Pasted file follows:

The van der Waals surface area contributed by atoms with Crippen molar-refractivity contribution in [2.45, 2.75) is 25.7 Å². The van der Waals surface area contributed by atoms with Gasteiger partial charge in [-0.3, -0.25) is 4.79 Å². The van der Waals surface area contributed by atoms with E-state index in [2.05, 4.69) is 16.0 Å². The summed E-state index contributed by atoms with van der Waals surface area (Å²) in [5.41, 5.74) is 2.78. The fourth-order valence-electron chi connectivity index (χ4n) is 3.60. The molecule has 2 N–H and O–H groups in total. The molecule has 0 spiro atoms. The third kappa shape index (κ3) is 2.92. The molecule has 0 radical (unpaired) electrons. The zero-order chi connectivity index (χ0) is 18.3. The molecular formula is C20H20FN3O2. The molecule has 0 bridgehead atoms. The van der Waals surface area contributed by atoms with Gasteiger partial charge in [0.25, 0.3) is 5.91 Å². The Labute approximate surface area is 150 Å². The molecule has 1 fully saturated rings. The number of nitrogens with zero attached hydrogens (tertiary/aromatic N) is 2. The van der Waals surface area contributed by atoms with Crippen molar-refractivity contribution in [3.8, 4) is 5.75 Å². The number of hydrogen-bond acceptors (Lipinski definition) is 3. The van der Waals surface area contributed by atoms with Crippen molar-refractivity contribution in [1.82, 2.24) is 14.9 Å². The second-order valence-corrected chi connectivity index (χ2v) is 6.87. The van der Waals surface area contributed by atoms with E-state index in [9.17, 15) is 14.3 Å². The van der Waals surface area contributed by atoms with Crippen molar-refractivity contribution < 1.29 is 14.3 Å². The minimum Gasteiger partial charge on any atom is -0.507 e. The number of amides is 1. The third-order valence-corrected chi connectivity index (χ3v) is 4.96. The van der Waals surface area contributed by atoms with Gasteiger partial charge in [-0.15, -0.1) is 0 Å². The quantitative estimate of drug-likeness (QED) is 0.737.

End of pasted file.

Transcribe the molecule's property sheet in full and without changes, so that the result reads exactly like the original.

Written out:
The van der Waals surface area contributed by atoms with Crippen molar-refractivity contribution in [2.45, 2.75) is 25.7 Å². The van der Waals surface area contributed by atoms with Gasteiger partial charge in [-0.3, -0.25) is 4.79 Å². The van der Waals surface area contributed by atoms with E-state index in [2.05, 4.69) is 16.0 Å². The summed E-state index contributed by atoms with van der Waals surface area (Å²) in [5.41, 5.74) is 2.78. The fourth-order valence-electron chi connectivity index (χ4n) is 3.60. The molecule has 2 N–H and O–H groups in total. The molecule has 0 spiro atoms. The third kappa shape index (κ3) is 2.92. The molecule has 0 radical (unpaired) electrons. The zero-order chi connectivity index (χ0) is 18.3. The molecular formula is C20H20FN3O2. The molecule has 0 bridgehead atoms. The van der Waals surface area contributed by atoms with Gasteiger partial charge in [0.25, 0.3) is 5.91 Å². The Labute approximate surface area is 150 Å². The molecule has 1 fully saturated rings. The number of nitrogens with zero attached hydrogens (tertiary/aromatic N) is 2. The van der Waals surface area contributed by atoms with Crippen molar-refractivity contribution in [3.8, 4) is 5.75 Å². The number of hydrogen-bond acceptors (Lipinski definition) is 3. The van der Waals surface area contributed by atoms with Crippen molar-refractivity contribution in [1.82, 2.24) is 14.9 Å². The second-order valence-corrected chi connectivity index (χ2v) is 6.87. The van der Waals surface area contributed by atoms with E-state index in [9.17, 15) is 14.3 Å². The van der Waals surface area contributed by atoms with Crippen molar-refractivity contribution < 1.29 is 14.3 Å². The minimum Gasteiger partial charge on any atom is -0.507 e. The number of amides is 1. The third-order valence-corrected chi connectivity index (χ3v) is 4.96. The van der Waals surface area contributed by atoms with Gasteiger partial charge in [-0.15, -0.1) is 0 Å². The quantitative estimate of drug-likeness (QED) is 0.737.